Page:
Clean audit

Assistant Finance Director Cindy Latham proudly holds a plaque from the Office of the Tennessee Comptroller of the Treasury, awarded to Franklin County for having a clean audit. Making the presentation are Commissioners Carolyn Wiseman, from left, Angie Fuller and Barbara Finney. The honors mark the second year in a row the county has been recognized for having a financial clean slate.

For two years in a row, officials who handle Franklin County’s budget details have come through with a clean audit from the Office of the Tennessee Comptroller of the Treasury.

Cindy Latham, assistant finance director, was presented with a plaque during the Oct. 21 County Commission meeting that highlighted the accolades.

She said that it’s an honor to have Franklin County recognized for being good stewards of the taxpayers’ dollars.

“We’re glad to get it,” Latham said referring to the clean audit honors. “We’re going to try for another one to make it three in a row, but you never know.”

The audit plaque includes a framed certificate that references the fiscal year ending on June 30, 2018.

It says:

“The audit report completed by the Office of the Comptroller of the Treasury contained zero findings and is an indication of the county’s strong system of internal control and exemplary financial reporting in accordance with Generally Accepted Accounting Principles.”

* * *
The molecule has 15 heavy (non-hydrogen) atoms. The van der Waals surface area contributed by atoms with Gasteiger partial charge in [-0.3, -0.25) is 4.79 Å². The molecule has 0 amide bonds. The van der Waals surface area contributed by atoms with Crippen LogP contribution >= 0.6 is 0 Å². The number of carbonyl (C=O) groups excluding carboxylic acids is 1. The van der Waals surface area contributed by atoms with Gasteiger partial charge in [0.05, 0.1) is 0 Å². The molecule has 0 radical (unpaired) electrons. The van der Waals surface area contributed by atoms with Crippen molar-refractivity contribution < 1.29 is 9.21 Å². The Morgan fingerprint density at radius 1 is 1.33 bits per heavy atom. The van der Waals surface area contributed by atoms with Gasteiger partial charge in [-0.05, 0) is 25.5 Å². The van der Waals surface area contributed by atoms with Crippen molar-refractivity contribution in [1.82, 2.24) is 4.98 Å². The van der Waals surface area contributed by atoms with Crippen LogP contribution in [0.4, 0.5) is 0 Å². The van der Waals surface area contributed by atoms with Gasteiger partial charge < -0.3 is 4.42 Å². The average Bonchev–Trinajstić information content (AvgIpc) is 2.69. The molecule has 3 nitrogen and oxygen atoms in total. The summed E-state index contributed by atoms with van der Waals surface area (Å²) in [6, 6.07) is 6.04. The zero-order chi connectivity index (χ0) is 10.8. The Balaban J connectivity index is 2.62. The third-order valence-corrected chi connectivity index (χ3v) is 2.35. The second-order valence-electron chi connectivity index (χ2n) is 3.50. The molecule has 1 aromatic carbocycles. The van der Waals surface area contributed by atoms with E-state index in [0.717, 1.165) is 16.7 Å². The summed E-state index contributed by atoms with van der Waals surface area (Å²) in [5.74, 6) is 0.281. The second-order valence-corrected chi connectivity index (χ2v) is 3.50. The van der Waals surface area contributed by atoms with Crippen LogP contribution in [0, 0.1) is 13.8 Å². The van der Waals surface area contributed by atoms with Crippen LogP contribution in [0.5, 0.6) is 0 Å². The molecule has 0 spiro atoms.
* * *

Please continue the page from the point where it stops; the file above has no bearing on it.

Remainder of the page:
The certificate is signed by Comptroller of the Treasury Justin P. Wilson and Deputy Comptroller Jason E. Mumpower.

Franklin County Finance Director Andrea Smith, who was unable to attend the Oct. 21 commission meeting, said the audit covers a very broad base — essentially anyone within county government who handles money.

In addition to the Finance Department, that means the Sheriff’s Office, the Franklin County School System, the Solid Waste Department, the Highway Department and others that collect money and forward the transactions and financial data to the Finance Department, which drafts the overall budget at the discretion of the County Commission.

Smith paid tribute to her staff for their diligence in ensuring all the financial t’s and i’s get figuratively crossed and dotted.

“It’s a big working puzzle to put it all together,” she said. “And it involves a lot of people, not just one person.”

Smith said the staff’s diligence in getting the numbers right with many questions might sometimes irritate some county officials, but, in the end, the dividends are worth it.

“They’re the ones who make sure everything gets done,” she said, referring to her staff. “Sometimes people get tired of it, but they really appreciate it when we all come through with a clean audit.”

She echoed Latham’s enthusiasm about a potential three-peat with the 2019 fiscal year’s audit.

“It’s great we got two in a row,” Smith said. “I hope we can get it again.”